Many people welcome the idea of growing fresh fruits and vegetables using the most “natural” means available. This generally means trying to follow organic procedures. New gardeners, or those changing from pesticides and artificial fertilizers to a more organic method, often have many questions about how to use this approach.
In 2002, the Agricultural Marketing Service of the USDA implemented a set of national standards for organic production. These rules ensure that the same practices and definitions are used by all growers in all states throughout the nation. If a farm is to be certified “organic”, it must have had no prohibited substances applied to it for at least three years. While these specific regulations are geared toward commercial producers, the overall principles can be applied to gardens and large agricultural enterprises alike.
Organic gardening or farming does not simply mean avoiding herbicides, fungicides, insecticides and synthetic fertilizers, although this is a crucial part. It is far more than simply replacing one group of pesticides with another. Rather, it is a system of creating an environment that reduces the population of potential pests (insects, diseases or weeds) and promoting plant health to increase resistance to predators and pathogens. This requires that the gardener provide the right soil conditions, select healthy plants, and follow proper cultural practices. It also requires a gardener to “scout” the landscape regularly –checking the garden for pests and addressing problems while they are still manageable.
Organic practices require that the environment be a healthy one. When the environment provides the necessary light, temperature, water, nutrition and adequate space, plants will have a better appearance and they will be more productive. They will also have the resources needed to deal with pests.
Soils in the desert southwest tend to lack organic matter, and have either very slow or very fast drainage. Overly slow drainage may be due to high clay content or to a hard, impermeable layer beneath the surface. This can cause plant roots to be inefficient and even to decay. Extremely fast drainage is typical of high levels of sand. In this case, the soil tends to dry quickly and requires frequent irrigation to meet plant needs.1 Desert soils are frequently quite alkaline because of the large amount of calcium present, which can cause certain essential minerals to be unavailable to plants. The second additions make the soils inhospitable to plants, unless they are native or desert-adapted. Most garden fruits and vegetables are not adapted to desert conditions; they require soils that are richer in nutrients and have enough, but not excessive, water.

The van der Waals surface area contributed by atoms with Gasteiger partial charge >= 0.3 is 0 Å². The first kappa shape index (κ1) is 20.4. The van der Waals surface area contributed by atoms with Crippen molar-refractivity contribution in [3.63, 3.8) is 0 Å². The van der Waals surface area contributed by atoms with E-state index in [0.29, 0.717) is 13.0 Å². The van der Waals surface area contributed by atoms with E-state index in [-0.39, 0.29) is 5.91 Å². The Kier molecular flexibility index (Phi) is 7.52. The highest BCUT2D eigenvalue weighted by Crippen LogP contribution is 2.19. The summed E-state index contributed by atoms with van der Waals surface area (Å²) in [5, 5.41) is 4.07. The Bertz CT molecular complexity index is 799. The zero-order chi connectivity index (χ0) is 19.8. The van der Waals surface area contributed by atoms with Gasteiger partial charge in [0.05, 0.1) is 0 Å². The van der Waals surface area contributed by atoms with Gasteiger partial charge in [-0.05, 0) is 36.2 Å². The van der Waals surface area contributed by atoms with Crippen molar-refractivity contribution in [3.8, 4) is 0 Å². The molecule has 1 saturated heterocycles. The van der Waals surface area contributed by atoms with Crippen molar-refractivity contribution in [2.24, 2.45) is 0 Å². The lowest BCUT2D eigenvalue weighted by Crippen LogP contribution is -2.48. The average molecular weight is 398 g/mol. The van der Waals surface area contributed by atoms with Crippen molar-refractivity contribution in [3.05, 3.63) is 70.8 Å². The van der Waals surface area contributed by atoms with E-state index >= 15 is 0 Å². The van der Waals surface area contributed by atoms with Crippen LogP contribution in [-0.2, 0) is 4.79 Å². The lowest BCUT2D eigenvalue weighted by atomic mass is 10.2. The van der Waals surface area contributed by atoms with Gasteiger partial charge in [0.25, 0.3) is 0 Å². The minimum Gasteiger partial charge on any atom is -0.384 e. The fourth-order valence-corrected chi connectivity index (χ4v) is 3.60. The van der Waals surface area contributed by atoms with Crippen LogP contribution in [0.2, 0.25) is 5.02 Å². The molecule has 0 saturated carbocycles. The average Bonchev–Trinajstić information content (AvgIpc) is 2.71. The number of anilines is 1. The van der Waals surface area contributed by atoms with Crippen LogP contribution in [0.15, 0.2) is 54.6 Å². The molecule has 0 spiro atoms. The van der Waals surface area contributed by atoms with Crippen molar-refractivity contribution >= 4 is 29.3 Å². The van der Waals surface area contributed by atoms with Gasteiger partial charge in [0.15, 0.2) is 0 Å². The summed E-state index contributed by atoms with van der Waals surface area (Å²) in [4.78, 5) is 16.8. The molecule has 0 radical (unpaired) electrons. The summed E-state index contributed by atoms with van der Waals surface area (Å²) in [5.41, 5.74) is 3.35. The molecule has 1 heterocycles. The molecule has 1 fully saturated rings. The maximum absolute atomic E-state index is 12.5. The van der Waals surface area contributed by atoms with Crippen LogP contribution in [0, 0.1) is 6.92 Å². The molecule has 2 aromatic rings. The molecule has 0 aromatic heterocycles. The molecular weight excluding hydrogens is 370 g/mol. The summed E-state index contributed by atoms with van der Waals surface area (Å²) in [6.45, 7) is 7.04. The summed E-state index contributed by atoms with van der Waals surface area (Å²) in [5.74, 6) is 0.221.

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Pesticide Safety Education Program
Extension’s Pesticide Safety Education Program provides web-based training for pesticide applicators seeking to apply restricted and general use pesticides safely, properly and according to the law. Pesticide licensure and certification is administered by the Nevada Department of Agriculture.
Research Center & Demonstration Orchard
Researching new varieties of fruit producing trees, vines and other plant materials in sustainable ways for the Mojave Desert climate.
Master Gardeners of Washoe County
Master Gardeners provide free, research-based horticulture information to Nevadans.
O'Callaghan, A., and McKie, P., 2004, Creating an Organic Garden in Southern Nevada, Extension, University of Nevada Reno, FS-04-72
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